Pursuant to the amendments, the disclosure obligations that are applicable to a private company are now mainly determined by reference to whether the company is an “affected company” or not. An “affected company” is defined as (i) a regulated company or (ii) a private company that is controlled by, or a subsidiary of, a regulated company.

Since the definition of “affected company” makes reference to “regulated company”, the latter definition and our reading of it referred to above, remains relevant. The major difference post the amendments is that the uncertainty surrounding the classification of a company as a “regulated company” has been amplified across company groups. Using our example above, suppose John sells 20% of B. This would, according to our reading, render B a regulated company for 24 months from date of sale. However, the sale not only renders B an “affected company” (on the basis of it being a regulated company), but also A (because it is a subsidiary of a regulated company). On the date of expiry of the 24 month period, therefore, both A and B will revert to the status of non-affected company. Such automatic switching of categories could, potentially, be difficult to keep track of in large company groups.

Disclosure requirements from 1 April 2023

The disclosure requirements that apply from 1 April 2023, as set out in the Act, are summarised in the table below. The new disclosure requirements are shaded in grey. As shown in the table below, the disclosure requirements applicable to non-affected companies are all new.

Article – the new transparency provisions of the Companies Act (final 5 June 2023 – in template )(90602.1).docx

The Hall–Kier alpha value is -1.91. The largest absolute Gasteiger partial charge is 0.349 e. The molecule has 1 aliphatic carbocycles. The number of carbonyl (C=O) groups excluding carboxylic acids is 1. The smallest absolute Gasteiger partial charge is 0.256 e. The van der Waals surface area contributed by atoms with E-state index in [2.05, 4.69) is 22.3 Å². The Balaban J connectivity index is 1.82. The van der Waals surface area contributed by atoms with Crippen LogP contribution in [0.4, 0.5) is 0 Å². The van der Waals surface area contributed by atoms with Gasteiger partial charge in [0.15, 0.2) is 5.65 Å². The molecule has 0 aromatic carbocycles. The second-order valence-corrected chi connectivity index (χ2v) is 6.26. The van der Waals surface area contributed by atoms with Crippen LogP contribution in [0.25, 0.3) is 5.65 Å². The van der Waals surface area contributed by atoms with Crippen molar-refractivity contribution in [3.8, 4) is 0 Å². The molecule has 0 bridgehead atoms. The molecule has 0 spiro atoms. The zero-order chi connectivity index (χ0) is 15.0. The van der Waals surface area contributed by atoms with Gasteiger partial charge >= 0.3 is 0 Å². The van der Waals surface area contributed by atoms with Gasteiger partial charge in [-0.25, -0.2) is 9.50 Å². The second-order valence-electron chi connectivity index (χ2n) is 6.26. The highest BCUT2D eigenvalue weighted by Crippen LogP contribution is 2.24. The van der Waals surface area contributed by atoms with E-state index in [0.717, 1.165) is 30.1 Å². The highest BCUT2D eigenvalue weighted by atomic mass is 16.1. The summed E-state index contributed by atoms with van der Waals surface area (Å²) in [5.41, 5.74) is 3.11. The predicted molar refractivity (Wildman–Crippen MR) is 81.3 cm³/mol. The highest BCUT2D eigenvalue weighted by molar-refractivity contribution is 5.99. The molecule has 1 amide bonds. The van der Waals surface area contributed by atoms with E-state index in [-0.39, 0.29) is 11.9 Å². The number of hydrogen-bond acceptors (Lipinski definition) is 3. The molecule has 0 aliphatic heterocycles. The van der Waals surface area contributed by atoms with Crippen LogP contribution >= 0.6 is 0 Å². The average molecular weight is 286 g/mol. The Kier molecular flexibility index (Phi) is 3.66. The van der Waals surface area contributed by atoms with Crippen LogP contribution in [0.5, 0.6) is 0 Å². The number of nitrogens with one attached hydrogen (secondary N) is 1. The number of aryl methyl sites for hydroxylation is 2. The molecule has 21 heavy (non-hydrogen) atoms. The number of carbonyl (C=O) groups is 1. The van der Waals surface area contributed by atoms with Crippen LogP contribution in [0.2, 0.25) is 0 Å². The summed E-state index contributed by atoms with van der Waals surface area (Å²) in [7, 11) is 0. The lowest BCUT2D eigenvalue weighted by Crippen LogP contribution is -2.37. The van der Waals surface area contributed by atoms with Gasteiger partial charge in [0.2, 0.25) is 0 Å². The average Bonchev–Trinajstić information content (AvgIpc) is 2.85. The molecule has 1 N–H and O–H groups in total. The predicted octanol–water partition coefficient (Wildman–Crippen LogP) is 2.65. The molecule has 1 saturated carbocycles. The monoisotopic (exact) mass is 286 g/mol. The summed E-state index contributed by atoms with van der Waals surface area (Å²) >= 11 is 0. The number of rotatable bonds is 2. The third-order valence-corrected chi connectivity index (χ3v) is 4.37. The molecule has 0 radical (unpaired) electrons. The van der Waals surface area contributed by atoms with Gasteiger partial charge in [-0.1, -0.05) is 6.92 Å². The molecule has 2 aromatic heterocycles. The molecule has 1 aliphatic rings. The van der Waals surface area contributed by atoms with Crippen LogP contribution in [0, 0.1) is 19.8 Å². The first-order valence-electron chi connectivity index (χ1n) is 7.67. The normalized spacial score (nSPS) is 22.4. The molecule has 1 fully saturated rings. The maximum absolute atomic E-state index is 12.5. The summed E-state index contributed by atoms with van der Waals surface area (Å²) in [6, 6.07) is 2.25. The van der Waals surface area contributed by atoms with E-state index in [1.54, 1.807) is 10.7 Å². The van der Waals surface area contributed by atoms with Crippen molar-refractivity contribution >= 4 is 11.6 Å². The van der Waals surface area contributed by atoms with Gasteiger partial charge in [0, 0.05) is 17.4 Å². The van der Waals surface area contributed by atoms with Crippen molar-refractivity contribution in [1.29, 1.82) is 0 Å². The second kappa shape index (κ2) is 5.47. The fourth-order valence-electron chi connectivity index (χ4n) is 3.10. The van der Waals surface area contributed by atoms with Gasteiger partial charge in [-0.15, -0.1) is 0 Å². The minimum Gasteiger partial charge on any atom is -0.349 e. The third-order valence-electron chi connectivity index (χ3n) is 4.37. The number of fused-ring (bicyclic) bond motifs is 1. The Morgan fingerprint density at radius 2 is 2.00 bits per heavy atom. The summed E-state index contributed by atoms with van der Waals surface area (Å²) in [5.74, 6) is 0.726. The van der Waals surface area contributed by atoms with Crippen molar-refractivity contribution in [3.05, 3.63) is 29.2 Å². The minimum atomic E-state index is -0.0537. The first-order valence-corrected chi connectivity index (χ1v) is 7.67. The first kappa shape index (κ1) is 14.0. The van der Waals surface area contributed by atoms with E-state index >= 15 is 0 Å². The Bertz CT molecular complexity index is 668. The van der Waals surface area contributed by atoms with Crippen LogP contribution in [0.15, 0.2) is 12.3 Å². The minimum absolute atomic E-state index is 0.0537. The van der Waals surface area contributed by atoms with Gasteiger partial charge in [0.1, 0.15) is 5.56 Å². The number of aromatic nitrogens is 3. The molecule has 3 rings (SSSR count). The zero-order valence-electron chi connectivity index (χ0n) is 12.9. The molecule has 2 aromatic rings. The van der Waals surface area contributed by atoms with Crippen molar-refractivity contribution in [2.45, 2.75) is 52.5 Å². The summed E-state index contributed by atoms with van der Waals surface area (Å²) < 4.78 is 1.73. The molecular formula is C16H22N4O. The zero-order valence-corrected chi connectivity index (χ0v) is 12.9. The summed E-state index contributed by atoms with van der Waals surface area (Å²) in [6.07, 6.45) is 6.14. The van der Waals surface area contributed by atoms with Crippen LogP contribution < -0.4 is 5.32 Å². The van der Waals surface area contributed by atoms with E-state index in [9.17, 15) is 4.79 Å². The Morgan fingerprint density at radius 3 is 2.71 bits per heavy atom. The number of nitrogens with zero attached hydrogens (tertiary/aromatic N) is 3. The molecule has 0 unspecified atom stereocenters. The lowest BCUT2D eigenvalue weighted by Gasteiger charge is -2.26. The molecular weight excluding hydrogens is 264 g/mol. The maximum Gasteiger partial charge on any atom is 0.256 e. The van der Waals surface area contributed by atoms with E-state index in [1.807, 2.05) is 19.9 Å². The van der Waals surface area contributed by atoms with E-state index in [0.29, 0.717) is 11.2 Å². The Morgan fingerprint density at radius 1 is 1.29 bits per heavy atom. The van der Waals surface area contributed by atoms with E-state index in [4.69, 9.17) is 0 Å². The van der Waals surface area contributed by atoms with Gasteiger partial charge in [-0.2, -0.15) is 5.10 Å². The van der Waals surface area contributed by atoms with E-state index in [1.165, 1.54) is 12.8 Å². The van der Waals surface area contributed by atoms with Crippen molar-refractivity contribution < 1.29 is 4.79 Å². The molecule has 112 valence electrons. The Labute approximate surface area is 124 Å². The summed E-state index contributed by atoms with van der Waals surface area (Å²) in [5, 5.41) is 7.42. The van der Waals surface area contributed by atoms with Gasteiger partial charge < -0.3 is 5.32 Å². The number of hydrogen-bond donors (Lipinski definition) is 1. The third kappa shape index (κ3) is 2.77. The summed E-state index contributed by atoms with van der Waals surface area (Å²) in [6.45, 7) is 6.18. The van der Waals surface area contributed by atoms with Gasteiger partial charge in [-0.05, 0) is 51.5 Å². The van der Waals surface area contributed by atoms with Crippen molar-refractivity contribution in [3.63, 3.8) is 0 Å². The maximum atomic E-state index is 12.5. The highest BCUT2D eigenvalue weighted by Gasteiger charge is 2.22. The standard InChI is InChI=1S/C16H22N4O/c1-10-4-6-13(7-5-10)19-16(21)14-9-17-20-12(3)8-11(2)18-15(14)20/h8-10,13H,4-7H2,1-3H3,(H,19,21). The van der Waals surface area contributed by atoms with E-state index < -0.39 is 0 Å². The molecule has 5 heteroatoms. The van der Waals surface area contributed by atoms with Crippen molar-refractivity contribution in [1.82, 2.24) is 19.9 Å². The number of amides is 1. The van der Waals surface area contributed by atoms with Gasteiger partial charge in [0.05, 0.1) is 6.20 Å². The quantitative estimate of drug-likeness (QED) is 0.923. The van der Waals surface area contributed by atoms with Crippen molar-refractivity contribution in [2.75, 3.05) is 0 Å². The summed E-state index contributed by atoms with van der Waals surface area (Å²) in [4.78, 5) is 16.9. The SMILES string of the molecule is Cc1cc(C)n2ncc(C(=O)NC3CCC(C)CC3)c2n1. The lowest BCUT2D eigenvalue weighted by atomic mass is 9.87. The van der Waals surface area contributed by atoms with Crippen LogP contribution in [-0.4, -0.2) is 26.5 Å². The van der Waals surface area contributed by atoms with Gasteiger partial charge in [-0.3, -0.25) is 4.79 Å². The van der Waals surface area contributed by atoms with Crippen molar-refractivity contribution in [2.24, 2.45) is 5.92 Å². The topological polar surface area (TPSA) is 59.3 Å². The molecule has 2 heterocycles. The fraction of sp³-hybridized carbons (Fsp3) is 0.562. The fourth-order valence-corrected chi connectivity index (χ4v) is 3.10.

Final regulations relating to the new transparency provisions were published and came into force on 24 May 2023. Unfortunately, these regulations are not a model of clarity. They appear to confuse the concepts of beneficial interest and beneficial ownership as well as the disclosure requirements that apply in relation to affected versus non-affected companies. The information brochures and guidance note published by CIPC are similarly unclear.


Despite the concerns regarding the new transparency provisions outlined above, we anticipate that compliance with the provisions should be relatively straightforward for private companies with simple shareholding structures that change infrequently. However, the unnecessarily complicated disclosure regime contained in the Act, compounded by the regulations’ lack of clarity, are a cause for concern for directors of companies with complex shareholding structures.

The disclosure obligations described above are already in force and the Act makes no provision for a grace period within which companies may become compliant. While there are, as yet, no penalties specifically prescribed for non-compliance with the transparency provisions, a contravention of the Act may result in the issue of a compliance notice by CIPC. Failure to comply with a compliance notice may result in a court-ordered administrative fine or a referral of the matter to the National Prosecuting Authority for prosecution as an offence.

[1]       The Act also makes provision for a private company to make itself a regulated company by express provision in its MOI, but this is rare in practice.
[2]       Intra-group transfers are not included for purposes of determining whether this threshold has been breached.